Most modern heated blankets have waterproof inner workings so you'll just be looking to remove the outer cords.

Here's how to wash your electric blanket by hand:

  • Fill your bathtub with cool, lukewarm water and use only enough water to submerge the blanket and agitate it.
  • Add a gentle laundry detergent and follow the instructions to the t, so you have enough detergent to clean but not too much that it's hard to rinse away all the suds, which if not rinsed could potentially damage your heated blanket. 
  • Mix the laundry detergent through the water to create a sudsy foam.
  • Then add the blanket, submerge it completely and let it soak for around 10 - 15 minutes.
  • After the 10 - 15 minutes, get your hands in the water to squeeze sections of blanket to help agitate stains and grubbiness, without wringing the blanket as this can damage the wiring.
  • Rinse the blanket with lukewarm water until the water runs clear.
  • Press down on the blanket to remove excess water avoiding wringing at all costs.

How to dry an electric blanket

Now you've learned how to wash an electric blanket, it's time to master how to dry it. Tumble drying isn't strictly recommended as it can damage wiring but when done right you can give it a short whirl in the dryer.

Sleepseeker's experts explain more: 'You can use a dryer to take the moisture out of the blanket, but you shouldn’t use this for too long.'

'Set a timer for no longer than 20 minutes on a low setting, and then hang it up to dry.'

'You should never dry clean an electric blanket (although it may seem convenient) as the chemicals used can damage the wiring and heating system - the same goes for ironing it.'

If this all sounds slightly precarious, air drying the heated blanket will ensure it's kept kept in good condition. Use a flat surface and lay it out, turning it every so often or alternatively hang it on the line to stretch it into its original shape.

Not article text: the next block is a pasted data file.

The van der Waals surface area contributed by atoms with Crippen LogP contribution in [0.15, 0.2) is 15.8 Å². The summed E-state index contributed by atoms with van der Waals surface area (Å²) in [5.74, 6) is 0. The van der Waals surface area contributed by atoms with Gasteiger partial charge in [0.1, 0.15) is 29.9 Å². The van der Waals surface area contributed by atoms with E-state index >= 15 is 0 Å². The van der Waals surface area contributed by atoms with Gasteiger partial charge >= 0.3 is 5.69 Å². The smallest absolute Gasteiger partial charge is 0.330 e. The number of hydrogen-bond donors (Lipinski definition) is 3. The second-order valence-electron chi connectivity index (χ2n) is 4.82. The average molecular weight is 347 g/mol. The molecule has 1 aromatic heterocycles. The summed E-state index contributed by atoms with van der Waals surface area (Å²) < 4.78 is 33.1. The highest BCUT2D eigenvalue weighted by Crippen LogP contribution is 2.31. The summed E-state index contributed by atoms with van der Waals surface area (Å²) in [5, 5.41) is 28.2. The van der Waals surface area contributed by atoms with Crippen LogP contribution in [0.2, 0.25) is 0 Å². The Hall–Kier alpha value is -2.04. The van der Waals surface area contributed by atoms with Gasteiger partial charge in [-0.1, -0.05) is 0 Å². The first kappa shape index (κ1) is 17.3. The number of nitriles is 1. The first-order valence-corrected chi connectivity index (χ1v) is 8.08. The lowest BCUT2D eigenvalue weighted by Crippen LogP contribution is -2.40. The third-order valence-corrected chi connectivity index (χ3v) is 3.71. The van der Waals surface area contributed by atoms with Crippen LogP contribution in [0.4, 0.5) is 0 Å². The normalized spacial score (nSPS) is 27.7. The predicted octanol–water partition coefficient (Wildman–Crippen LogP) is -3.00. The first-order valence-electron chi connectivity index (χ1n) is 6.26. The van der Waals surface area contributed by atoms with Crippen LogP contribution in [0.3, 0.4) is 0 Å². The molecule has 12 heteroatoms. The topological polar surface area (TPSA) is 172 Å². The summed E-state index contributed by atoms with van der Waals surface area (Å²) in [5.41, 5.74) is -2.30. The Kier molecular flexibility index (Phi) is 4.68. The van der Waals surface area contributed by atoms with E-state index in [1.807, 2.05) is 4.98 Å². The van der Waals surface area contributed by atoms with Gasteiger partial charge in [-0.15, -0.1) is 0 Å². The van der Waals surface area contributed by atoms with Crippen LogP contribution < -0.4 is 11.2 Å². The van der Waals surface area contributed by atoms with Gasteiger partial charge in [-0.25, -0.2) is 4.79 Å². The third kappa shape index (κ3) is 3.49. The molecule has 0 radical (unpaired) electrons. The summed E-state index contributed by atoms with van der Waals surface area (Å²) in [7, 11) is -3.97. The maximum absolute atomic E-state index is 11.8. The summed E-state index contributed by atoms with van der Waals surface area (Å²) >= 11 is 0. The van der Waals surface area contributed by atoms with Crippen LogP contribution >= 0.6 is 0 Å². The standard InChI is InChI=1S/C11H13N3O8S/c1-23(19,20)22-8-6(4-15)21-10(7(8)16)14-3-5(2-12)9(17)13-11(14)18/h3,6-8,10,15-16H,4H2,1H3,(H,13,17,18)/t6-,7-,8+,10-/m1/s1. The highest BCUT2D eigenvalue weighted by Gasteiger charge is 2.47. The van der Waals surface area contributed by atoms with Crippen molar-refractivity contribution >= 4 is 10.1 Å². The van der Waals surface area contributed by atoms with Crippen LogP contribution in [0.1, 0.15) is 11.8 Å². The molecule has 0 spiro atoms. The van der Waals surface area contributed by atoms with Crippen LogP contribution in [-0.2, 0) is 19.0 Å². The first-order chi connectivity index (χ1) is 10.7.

• On the lookout for a tumble dryer? Our buyer's guide to the best tumble dryers will help you in your search.

how to wash an electric blanket - person in bed with socks on with a blanket over them - slumberdown

(Image credit: Slumberdown )

How often should you wash your electric blanket? 

Now you've got the how to wash an electric blanket knack down, how often should you be washing yours?

SleepSeeker's experts say, 'In terms of how often you should wash it, once every few weeks is the ideal amount.'

If you've got a machine washable heated blanket, washing every couple of weeks makes most sense. 

Make sure you are alternating between tumble drying and air drying to keep your blanket's inner connections in tip-top condition.

Jenny McFarlane
Jenny McFarlane

Jenny is Senior Digital Editor and joined the team in January 2021. She also works on the homes brands' video show, on the Future Homes Network, which is packed full of ideas to help you make the most of your own home and garden. Since getting on the property market with her first apartment and then more recently a house, her passion for interior design and gardening has taken on a new lease of life. Jenny's currently on the lookout for a doer-upper to put her stamp on. She loves collecting and salvaging unique items (much to her other half's despair) but sniffing out stylish home bargains is her one true love. When she has a spare minute, she loves to do a spot of crafting, having studied textiles at Uni – although she hardly gets the chance with a toddler who keeps her permanently on her toes.